Desarrollo de materiales de membrana robustos, selectivos y de alta permeabilidad para la separación de CO2
Development of highly permeable, selective and robust membrane materials for CO2 separation
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AuthorFernández Barquín, Ana
ABSTRACT: The ability of membranes to separate efficiently CO2 from other light gases has received a great deal of attention due to its importance as alternative energy-efficient process reducing greenhouse gas emissions. The aim of research is to develop membrane materials that exhibit good performance and that are robust enough for long-term operations at the process temperatures. The permeability and selectivity values of membranes should be as high as possible for their efficient use in industrial gas separation applications. Poly (1-trimethylsilyl-1-propyne) (PTMSP) has the highest known permeability of any polymer to gases. However, the high permeability is coupled with low ideal selectivity and its gas permeability decreases rather dramatically with time because of physical aging. Many attempts have been made to overcome this problem: crosslinking, substitution of functional groups, mixed matrix membranes.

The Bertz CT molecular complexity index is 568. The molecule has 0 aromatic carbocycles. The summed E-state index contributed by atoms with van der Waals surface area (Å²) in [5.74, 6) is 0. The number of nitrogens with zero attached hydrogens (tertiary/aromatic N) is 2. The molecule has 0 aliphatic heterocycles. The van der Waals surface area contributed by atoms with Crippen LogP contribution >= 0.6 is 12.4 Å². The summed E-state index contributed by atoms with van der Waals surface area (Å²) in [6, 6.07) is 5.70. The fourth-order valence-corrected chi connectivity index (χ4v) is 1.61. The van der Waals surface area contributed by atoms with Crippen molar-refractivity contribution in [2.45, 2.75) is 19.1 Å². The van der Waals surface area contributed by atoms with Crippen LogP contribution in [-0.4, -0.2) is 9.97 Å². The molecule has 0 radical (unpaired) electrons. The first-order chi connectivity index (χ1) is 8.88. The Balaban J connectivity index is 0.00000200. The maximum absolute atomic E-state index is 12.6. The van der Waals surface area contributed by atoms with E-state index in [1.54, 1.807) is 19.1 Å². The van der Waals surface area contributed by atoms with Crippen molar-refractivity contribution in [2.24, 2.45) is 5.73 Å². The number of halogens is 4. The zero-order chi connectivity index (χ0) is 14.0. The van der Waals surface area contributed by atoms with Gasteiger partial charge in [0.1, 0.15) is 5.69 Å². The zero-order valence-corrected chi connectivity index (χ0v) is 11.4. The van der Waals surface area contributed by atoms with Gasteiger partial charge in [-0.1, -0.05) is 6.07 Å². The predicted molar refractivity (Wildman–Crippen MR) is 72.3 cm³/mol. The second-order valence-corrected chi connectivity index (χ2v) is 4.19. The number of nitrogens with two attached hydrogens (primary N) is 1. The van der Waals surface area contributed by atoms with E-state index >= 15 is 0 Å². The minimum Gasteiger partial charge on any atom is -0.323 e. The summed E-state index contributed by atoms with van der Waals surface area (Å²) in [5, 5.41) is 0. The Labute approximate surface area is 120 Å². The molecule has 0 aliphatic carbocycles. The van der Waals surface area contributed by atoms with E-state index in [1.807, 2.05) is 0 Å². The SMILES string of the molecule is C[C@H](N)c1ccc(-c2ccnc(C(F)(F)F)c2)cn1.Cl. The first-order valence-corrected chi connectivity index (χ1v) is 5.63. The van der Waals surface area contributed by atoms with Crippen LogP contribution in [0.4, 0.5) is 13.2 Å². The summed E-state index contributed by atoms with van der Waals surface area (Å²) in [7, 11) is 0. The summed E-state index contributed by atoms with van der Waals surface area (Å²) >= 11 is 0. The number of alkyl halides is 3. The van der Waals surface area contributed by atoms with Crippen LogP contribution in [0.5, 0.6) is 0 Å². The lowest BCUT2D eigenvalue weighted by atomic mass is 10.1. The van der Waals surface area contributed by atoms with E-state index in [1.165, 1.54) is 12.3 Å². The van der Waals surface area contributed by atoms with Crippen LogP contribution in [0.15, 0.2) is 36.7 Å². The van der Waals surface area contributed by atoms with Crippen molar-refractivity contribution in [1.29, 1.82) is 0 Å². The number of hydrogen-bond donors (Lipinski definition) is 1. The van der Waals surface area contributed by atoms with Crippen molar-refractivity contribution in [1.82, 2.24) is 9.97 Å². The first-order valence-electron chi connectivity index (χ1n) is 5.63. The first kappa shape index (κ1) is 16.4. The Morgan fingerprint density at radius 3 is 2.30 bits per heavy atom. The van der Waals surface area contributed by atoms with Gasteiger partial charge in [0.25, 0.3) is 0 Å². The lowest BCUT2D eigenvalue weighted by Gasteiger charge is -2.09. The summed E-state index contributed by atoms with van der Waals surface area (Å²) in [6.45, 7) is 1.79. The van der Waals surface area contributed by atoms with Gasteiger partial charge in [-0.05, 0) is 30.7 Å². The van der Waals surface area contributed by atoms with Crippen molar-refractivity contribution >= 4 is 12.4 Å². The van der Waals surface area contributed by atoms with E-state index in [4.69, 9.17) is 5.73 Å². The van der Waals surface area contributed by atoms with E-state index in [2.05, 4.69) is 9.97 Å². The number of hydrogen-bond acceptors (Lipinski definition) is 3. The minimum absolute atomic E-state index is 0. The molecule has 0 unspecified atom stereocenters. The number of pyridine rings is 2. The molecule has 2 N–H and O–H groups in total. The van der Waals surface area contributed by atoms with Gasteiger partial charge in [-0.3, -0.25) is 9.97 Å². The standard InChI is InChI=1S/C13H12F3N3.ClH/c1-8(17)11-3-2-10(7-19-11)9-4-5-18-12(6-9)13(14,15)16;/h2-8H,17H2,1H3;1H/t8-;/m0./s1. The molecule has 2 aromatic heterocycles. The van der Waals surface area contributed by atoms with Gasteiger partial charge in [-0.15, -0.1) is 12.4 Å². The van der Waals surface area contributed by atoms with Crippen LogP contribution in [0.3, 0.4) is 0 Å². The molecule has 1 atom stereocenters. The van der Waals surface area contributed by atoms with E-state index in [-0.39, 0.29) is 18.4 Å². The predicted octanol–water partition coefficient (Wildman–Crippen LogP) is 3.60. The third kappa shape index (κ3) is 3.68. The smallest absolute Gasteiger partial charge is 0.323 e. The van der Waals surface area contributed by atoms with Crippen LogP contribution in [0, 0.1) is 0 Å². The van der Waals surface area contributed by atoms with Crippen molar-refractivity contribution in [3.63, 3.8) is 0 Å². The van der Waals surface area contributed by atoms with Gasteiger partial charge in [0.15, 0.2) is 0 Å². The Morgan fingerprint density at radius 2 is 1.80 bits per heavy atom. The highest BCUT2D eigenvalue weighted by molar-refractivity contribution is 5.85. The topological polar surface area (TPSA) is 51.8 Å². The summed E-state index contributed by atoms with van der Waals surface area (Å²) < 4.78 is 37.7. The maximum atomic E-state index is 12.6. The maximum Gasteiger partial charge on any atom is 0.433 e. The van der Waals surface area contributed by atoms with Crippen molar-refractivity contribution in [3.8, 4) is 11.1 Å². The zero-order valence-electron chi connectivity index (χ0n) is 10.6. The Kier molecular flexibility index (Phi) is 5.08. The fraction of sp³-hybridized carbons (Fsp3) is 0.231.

Mixed-matrix membranes (MMMs) exhibit the molecular sieving effect and catalytic properties of inorganic fillers and combine desirable mechanical properties with the economical processing capacity of polymers. The main challenge of MMMs is the adhesion between the zeolites and the polymer to obtain a good interaction. Numerous attempts have been reported to incorporate zeolite particles into polymer matrices for gas separation because of their crystalline character with well-defined pore structures and shape selectivity properties.
In this work, mixed matrix membranes have been prepared from PTMSP and small pore zeolites, such as NaA (Si/Al =1) and ITQ-29 (Si/Al = ∞), at different loadings, and the CO2 and N2 permeation has been measured at temperatures from 25 to 100ºC. The physical aging of the PTMSP is delayed. The permeability and selectivity increase with increasing zeolite A loading, up to an optimum zeolite loading of 10 wt.%. Maxwell model has been used to predict MMMs performance but the predicted values underestimate the experimental results. TGA and XRD reveal that the MMMs are thermally stable up to 300ºC and there is good interaction between zeolites and polymer.